Kogi quagmire and challenges of a fledgling democracy
THE sudden death of Prince Abubakar Audu, the leading candidate in last weekend’s governorship polls in Kogi State when the process of election was yet to be completed, has created another litmus test for Nigeria’s nascent democracy.
If the flamboyant politician had passed on 24 hours earlier or died after he had been declared as a clear winner in an election where a huge gap of 41,535 votes has been created between him and his closest rival, there wouldn’t have been any controversy.
In the first scenario, the exercise would have been put on hold for his party, the All Progressive Congress (APC), to produce another candidate and in the second, his running mate, James Abiodun Faleke would have been given the mandate.
Section 181 of the 1999 Constitution as amended which states that inability of an elected governor to be sworn in shall automatically transfer authority to the running mate and that in the case of the death of the two of them, a fresh candidate should be presented, obviously recognizes the oneness of a joint ticket that no person except the duo can benefit from.
This was relied on in 1999 when Abubakar Atiku relinquished the mandate to his deputy, Boni Haruna as governor of Adamawa State after being picked as the Vice-Presidential candidate of the Peoples Democratic Party (PDP).
However the Electoral Act seems to have given more recognition to the major candidate, at the death of whom, in Section 33, it calls for the postponement of election until the affected political party provided a substitute.
But the death of Chief Adebayo Adefarati, the presidential candidate of the Alliance for Democracy (AD) in 2007 did not result in the postponement of that year’s election lending credence to the fact that in the case of a conflict between the Constitution and any other body of laws in Nigeria, the former takes precedence.
In the Audu case, Nigerians are witnessing a scenario that all the legal instruments; the Constitution and the Electoral Act as well as the operational guidelines of the Independent National Electoral Commission (INEC), did not envisage when the laws were being drafted making some analysts to call on the Supreme Court for interpretation in order to avert a constitutional crisis.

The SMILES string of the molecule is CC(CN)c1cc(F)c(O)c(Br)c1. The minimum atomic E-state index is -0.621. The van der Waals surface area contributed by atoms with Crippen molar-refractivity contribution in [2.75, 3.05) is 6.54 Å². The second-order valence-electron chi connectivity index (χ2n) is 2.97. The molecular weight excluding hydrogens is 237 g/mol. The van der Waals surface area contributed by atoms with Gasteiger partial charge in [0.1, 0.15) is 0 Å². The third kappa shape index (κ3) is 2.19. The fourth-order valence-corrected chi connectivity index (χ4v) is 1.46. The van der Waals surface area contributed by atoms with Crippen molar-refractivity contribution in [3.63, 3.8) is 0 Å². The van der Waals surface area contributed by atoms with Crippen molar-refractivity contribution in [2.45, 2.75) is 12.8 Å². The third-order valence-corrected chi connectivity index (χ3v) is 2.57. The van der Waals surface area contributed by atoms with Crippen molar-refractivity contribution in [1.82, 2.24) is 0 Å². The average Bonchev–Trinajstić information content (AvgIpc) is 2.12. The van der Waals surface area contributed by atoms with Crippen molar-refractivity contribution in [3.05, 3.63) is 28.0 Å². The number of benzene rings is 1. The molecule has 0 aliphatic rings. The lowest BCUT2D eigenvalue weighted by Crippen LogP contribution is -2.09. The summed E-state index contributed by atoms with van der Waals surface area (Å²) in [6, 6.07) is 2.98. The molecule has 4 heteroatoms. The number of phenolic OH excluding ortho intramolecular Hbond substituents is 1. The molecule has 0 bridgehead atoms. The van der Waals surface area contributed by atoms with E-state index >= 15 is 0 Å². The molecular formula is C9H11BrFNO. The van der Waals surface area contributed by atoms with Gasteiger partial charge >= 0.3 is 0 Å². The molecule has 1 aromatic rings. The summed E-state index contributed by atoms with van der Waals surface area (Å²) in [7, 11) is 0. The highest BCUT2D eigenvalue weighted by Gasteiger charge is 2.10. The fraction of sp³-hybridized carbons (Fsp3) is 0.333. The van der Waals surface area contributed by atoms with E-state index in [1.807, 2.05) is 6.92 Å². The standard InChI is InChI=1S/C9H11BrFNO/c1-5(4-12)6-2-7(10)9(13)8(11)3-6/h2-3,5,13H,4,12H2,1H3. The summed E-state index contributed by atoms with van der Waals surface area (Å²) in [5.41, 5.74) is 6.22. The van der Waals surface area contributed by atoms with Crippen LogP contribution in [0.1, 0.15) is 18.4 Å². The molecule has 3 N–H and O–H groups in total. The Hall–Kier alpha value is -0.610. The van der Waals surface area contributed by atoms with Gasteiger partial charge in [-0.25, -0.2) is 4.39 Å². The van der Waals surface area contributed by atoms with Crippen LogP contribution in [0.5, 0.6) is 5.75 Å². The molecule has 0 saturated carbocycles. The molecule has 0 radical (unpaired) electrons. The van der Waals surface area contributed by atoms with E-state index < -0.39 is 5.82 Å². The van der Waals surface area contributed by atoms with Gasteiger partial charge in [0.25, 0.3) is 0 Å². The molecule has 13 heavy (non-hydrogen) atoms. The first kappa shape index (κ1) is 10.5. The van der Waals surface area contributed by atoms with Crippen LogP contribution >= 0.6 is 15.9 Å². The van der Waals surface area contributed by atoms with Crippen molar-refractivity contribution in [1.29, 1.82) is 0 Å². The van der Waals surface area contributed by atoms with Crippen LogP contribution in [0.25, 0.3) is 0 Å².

The Attorney General of the Federation (AGF), Abubakar Malami has however proffered a solution to the quagmire by merging the provisions of the Constitution and the Electoral Act to arrive at a position that recognizes the recommendations of both.
According to Malami, while speaking at a seminar organized by the Nigerian Law Reform Commission in Abuja on Tuesday, “APC as a party is entitled to substitution by the clear provisions of section 33 of the Electoral Act. Also section 221 of the Constitution is clear that the votes that were cast were cast in favour of the party.
“Arising from that deduction, it does not require any legal interpretation. The interpretation is clear; APC will substitute, which right has been sustained by section 33 of the Electoral Act. The supplementary election has to be conducted along the line.”
But this has also triggered another controversy on who, between Faleke, the running mate and Yaya Bello, the runner-up in the APC governorship primaries, would fly the party’s flag in the supplementary election.
That also, is if the new arguments of the party that INEC erred by declaring the election inconclusive since only about 25,000 in the 49,000 registered voters in the 91 units where the rerun exercise would take place are eligible to vote, a number that it argued is below the 41,535 votes that the APC candidate was leading with, hold any water.